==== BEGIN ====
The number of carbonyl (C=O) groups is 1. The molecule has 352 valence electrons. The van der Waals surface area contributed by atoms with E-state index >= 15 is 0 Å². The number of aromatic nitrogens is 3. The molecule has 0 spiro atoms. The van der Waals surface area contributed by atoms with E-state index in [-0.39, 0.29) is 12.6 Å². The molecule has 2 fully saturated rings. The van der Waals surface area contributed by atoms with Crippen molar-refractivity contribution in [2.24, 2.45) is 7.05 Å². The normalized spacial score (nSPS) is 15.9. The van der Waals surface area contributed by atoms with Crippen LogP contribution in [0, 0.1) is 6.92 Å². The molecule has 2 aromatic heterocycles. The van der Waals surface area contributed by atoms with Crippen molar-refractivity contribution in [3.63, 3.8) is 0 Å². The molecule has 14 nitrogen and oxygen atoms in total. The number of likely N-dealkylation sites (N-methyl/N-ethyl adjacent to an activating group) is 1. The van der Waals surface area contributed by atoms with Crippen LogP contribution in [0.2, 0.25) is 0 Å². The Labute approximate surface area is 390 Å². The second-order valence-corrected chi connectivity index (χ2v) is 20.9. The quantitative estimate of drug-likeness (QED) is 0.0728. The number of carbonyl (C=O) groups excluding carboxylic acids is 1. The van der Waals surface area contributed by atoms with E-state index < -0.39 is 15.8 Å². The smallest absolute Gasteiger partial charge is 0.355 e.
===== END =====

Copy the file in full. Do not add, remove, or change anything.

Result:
The number of carbonyl (C=O) groups is 1. The molecule has 352 valence electrons. The van der Waals surface area contributed by atoms with E-state index >= 15 is 0 Å². The number of aromatic nitrogens is 3. The molecule has 0 spiro atoms. The van der Waals surface area contributed by atoms with E-state index in [-0.39, 0.29) is 12.6 Å². The molecule has 2 fully saturated rings. The van der Waals surface area contributed by atoms with Crippen molar-refractivity contribution in [2.24, 2.45) is 7.05 Å². The normalized spacial score (nSPS) is 15.9. The van der Waals surface area contributed by atoms with Crippen LogP contribution in [0, 0.1) is 6.92 Å². The molecule has 2 aromatic heterocycles. The van der Waals surface area contributed by atoms with Crippen molar-refractivity contribution in [3.63, 3.8) is 0 Å². The molecule has 14 nitrogen and oxygen atoms in total. The number of likely N-dealkylation sites (N-methyl/N-ethyl adjacent to an activating group) is 1. The van der Waals surface area contributed by atoms with Crippen LogP contribution in [0.2, 0.25) is 0 Å². The Labute approximate surface area is 390 Å². The second-order valence-corrected chi connectivity index (χ2v) is 20.9. The quantitative estimate of drug-likeness (QED) is 0.0728. The number of carbonyl (C=O) groups excluding carboxylic acids is 1. The van der Waals surface area contributed by atoms with E-state index < -0.39 is 15.8 Å². The smallest absolute Gasteiger partial charge is 0.355 e.